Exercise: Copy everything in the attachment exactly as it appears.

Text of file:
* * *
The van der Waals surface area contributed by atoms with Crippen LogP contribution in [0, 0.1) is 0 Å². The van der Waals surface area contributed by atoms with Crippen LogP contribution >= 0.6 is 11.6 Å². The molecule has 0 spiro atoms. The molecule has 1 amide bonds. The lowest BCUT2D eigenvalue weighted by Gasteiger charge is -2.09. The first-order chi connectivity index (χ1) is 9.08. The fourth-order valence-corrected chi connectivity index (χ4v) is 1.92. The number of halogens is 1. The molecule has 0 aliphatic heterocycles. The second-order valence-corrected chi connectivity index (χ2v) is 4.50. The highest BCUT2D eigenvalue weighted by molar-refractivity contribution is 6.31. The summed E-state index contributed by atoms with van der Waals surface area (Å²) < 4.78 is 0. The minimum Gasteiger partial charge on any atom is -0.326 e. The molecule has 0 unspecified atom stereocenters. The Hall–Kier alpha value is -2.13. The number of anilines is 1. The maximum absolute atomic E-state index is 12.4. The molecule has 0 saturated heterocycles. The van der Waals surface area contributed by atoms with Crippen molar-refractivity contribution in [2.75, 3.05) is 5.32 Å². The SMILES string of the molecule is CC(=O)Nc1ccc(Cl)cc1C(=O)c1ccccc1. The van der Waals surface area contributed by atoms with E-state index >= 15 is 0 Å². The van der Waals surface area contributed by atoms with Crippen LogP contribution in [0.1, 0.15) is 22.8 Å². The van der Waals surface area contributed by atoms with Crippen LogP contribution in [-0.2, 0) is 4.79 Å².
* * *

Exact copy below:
The van der Waals surface area contributed by atoms with Crippen LogP contribution in [0, 0.1) is 0 Å². The van der Waals surface area contributed by atoms with Crippen LogP contribution >= 0.6 is 11.6 Å². The molecule has 0 spiro atoms. The molecule has 1 amide bonds. The lowest BCUT2D eigenvalue weighted by Gasteiger charge is -2.09. The first-order chi connectivity index (χ1) is 9.08. The fourth-order valence-corrected chi connectivity index (χ4v) is 1.92. The number of halogens is 1. The molecule has 0 aliphatic heterocycles. The second-order valence-corrected chi connectivity index (χ2v) is 4.50. The highest BCUT2D eigenvalue weighted by molar-refractivity contribution is 6.31. The summed E-state index contributed by atoms with van der Waals surface area (Å²) < 4.78 is 0. The minimum Gasteiger partial charge on any atom is -0.326 e. The molecule has 0 unspecified atom stereocenters. The Hall–Kier alpha value is -2.13. The number of anilines is 1. The maximum absolute atomic E-state index is 12.4. The molecule has 0 saturated heterocycles. The van der Waals surface area contributed by atoms with Crippen molar-refractivity contribution in [2.75, 3.05) is 5.32 Å². The SMILES string of the molecule is CC(=O)Nc1ccc(Cl)cc1C(=O)c1ccccc1. The van der Waals surface area contributed by atoms with E-state index >= 15 is 0 Å². The van der Waals surface area contributed by atoms with Crippen LogP contribution in [0.1, 0.15) is 22.8 Å². The van der Waals surface area contributed by atoms with Crippen LogP contribution in [-0.2, 0) is 4.79 Å².